And so in this most significant of cricket weeks it is time to announce the winner of the OTFF Ashes Poetry Competition. The victory and indeed the poetry are, of course, the things (ars gratia artis and all that), but the prize may be worth having.
Thanks to the good offices of npower, the sponsors of Test cricket in England, there are two tickets for the fourth day of the final, decisive match at The Oval which begins on Thursday. True, this is a bit of a risk since on their most recent outing in Leeds, England and Australia failed to make the fourth day because of England's incompetence and Australia's efficiency. However, the chances are that by next Sunday the contest will be approaching a pulsating peak and it is just possible that it is the day when the Ashes themselves are decided. The competition's most prodigious entrant, Chris Sladen, tried his hand again:
East is East,
England go West.
Ashes head South.
North comes off best.
Ultimately, it came down to two. This from Philip Borrell:
54 innings and still no duck,
Anderson has some kind of luck,
But when running this week,
He gave his hammie a tweak
Causing Straussie to groan Oh Dear
But it was Sladen, of Oxfordshire, who nudged in front with that clerihew which seems to get to the nub of the whole shenanigans.
May prove tricky;
Has plenty of nous.
Thanks for the fun. Anybody who cares to argue can of course write to the email address below.
Josh in a class of his own
There is a long way to go from the England School Cricket Association Under-15 XI but equally it is a princely start to a career. Early next month ESCA will play at Lord's against an MCC School's XI. They will be led by Josh Bousfield, a shining star of Barnard Castle Cricket Club in Co Durham, where this column messed up the wicketkeeping duties for many years. It is a triumph for both player and club. Josh, a fast bowler who bats, is the first England player from Barney since Maurice Tremlett, grandfather of Chris, played there while stationed in the town during the Second World War. George Macaulay, the great Yorkshire all-rounder who played eight Tests, was educated at Barnard Castle School. But Josh attends a school which plays no cricket, and might not have taken up the game had it not been for the club's decision to transform its junior section by starting structured coaching a few seasons ago. Their junior teams have done resoundingly well as a result and Josh is testimony to what can be achieved.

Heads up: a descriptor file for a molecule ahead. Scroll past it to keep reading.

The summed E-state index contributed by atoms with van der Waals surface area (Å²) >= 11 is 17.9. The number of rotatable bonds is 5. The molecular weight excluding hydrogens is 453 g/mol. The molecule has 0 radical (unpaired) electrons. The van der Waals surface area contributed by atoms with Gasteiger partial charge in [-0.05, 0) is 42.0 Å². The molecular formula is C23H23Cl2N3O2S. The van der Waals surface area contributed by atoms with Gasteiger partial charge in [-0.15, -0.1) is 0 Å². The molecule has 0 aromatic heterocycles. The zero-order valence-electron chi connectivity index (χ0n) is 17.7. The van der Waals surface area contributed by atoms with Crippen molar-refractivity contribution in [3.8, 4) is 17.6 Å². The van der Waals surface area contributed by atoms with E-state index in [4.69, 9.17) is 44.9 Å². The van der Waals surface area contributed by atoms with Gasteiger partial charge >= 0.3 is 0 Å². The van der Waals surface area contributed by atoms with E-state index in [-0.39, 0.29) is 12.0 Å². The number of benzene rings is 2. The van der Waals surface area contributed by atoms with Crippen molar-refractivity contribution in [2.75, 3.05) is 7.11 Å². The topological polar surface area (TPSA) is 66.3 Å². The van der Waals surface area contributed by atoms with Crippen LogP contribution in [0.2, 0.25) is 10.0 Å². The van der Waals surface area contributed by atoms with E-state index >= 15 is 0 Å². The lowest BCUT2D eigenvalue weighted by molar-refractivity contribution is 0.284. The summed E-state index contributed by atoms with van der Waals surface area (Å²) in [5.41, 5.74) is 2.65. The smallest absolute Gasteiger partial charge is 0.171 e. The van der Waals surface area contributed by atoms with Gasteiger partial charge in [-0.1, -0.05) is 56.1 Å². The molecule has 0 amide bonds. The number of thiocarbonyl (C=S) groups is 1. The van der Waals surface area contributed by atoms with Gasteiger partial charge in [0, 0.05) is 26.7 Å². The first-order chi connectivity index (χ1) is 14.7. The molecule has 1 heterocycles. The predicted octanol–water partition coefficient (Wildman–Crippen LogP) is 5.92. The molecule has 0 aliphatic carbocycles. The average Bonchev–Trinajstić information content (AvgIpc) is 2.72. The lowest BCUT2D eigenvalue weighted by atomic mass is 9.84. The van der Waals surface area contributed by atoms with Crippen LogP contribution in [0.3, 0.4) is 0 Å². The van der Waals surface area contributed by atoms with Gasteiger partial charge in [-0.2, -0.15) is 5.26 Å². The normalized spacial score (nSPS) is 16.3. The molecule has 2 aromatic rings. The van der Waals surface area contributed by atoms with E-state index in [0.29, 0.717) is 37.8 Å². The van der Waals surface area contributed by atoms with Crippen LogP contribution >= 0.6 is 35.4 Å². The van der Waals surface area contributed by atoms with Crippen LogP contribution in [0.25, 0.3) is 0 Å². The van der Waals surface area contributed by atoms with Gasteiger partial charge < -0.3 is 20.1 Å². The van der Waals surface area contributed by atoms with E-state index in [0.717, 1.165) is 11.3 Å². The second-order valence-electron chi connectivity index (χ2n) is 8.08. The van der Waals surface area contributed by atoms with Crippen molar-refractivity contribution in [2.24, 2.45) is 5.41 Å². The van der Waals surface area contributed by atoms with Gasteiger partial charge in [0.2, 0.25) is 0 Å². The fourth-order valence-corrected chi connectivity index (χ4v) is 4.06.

Bodyline before Bollywood
Still up north, the Tyneside Cinema in Newcastle is paying due homage to this Ashes summer. Each morning until 24 September it is screening the old newsreel, Bodyline – the Third Test from Adelaide. That was the match when it all blew up as England won by 338 runs. Depending on what happens at The Oval, north-east cinema goers might need the footage to cheer them up.
No chance of a King pair
It is to be hoped the economy behaves itself on Tuesday. Mervyn King, the cricket-loving Governor of the Bank of England, will not be on hand to administer the necessary medicine. He will be immersed in different kinds of statistics which he doubtless hopes will have a more upward swing than he has been accustomed to lately. King will captain the Chance to Shine team against a Bradman Foundation XI at New Road, Worcester. King, president of the charity which is winning its campaign to have more cricket played in secondary schools, will have at his disposal, among others, Graeme Hick and Allan Donald (left), cricketers to beat a recession.
s.brenkley@ independent. co.ukReuse content